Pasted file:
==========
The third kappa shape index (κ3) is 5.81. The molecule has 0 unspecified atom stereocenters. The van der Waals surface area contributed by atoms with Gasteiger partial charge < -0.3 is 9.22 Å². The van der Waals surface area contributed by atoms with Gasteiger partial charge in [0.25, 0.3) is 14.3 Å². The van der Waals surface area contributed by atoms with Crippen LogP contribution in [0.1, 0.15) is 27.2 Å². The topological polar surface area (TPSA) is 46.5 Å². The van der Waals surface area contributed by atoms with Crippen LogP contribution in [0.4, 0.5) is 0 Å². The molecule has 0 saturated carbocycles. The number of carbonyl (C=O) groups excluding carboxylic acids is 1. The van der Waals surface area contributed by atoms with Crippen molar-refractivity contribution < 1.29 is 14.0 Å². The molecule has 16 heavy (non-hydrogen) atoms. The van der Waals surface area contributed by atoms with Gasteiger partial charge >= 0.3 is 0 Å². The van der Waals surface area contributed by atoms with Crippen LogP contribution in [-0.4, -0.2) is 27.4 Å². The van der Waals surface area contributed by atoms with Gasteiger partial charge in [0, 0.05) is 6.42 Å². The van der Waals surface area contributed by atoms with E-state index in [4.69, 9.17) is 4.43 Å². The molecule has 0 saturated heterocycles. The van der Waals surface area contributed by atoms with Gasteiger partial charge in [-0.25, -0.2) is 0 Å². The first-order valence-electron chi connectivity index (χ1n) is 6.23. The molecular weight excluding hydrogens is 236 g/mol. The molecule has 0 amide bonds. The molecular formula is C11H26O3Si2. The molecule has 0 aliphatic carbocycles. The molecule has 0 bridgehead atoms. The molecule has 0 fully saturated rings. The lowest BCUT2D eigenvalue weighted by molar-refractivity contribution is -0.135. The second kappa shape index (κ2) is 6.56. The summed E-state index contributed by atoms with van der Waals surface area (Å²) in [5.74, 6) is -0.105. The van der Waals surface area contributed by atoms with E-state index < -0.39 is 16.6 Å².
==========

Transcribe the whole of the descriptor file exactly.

The third kappa shape index (κ3) is 5.81. The molecule has 0 unspecified atom stereocenters. The van der Waals surface area contributed by atoms with Gasteiger partial charge < -0.3 is 9.22 Å². The van der Waals surface area contributed by atoms with Gasteiger partial charge in [0.25, 0.3) is 14.3 Å². The van der Waals surface area contributed by atoms with Crippen LogP contribution in [0.1, 0.15) is 27.2 Å². The topological polar surface area (TPSA) is 46.5 Å². The van der Waals surface area contributed by atoms with Crippen LogP contribution in [0.4, 0.5) is 0 Å². The molecule has 0 saturated carbocycles. The number of carbonyl (C=O) groups excluding carboxylic acids is 1. The van der Waals surface area contributed by atoms with Crippen molar-refractivity contribution < 1.29 is 14.0 Å². The molecule has 16 heavy (non-hydrogen) atoms. The van der Waals surface area contributed by atoms with Gasteiger partial charge >= 0.3 is 0 Å². The van der Waals surface area contributed by atoms with Crippen LogP contribution in [-0.4, -0.2) is 27.4 Å². The van der Waals surface area contributed by atoms with Gasteiger partial charge in [0, 0.05) is 6.42 Å². The van der Waals surface area contributed by atoms with E-state index in [4.69, 9.17) is 4.43 Å². The molecule has 0 saturated heterocycles. The van der Waals surface area contributed by atoms with Gasteiger partial charge in [-0.25, -0.2) is 0 Å². The first-order valence-electron chi connectivity index (χ1n) is 6.23. The molecular weight excluding hydrogens is 236 g/mol. The molecule has 0 amide bonds. The molecular formula is C11H26O3Si2. The molecule has 0 aliphatic carbocycles. The molecule has 0 bridgehead atoms. The molecule has 0 fully saturated rings. The lowest BCUT2D eigenvalue weighted by molar-refractivity contribution is -0.135. The second kappa shape index (κ2) is 6.56. The summed E-state index contributed by atoms with van der Waals surface area (Å²) in [5.74, 6) is -0.105. The van der Waals surface area contributed by atoms with E-state index < -0.39 is 16.6 Å².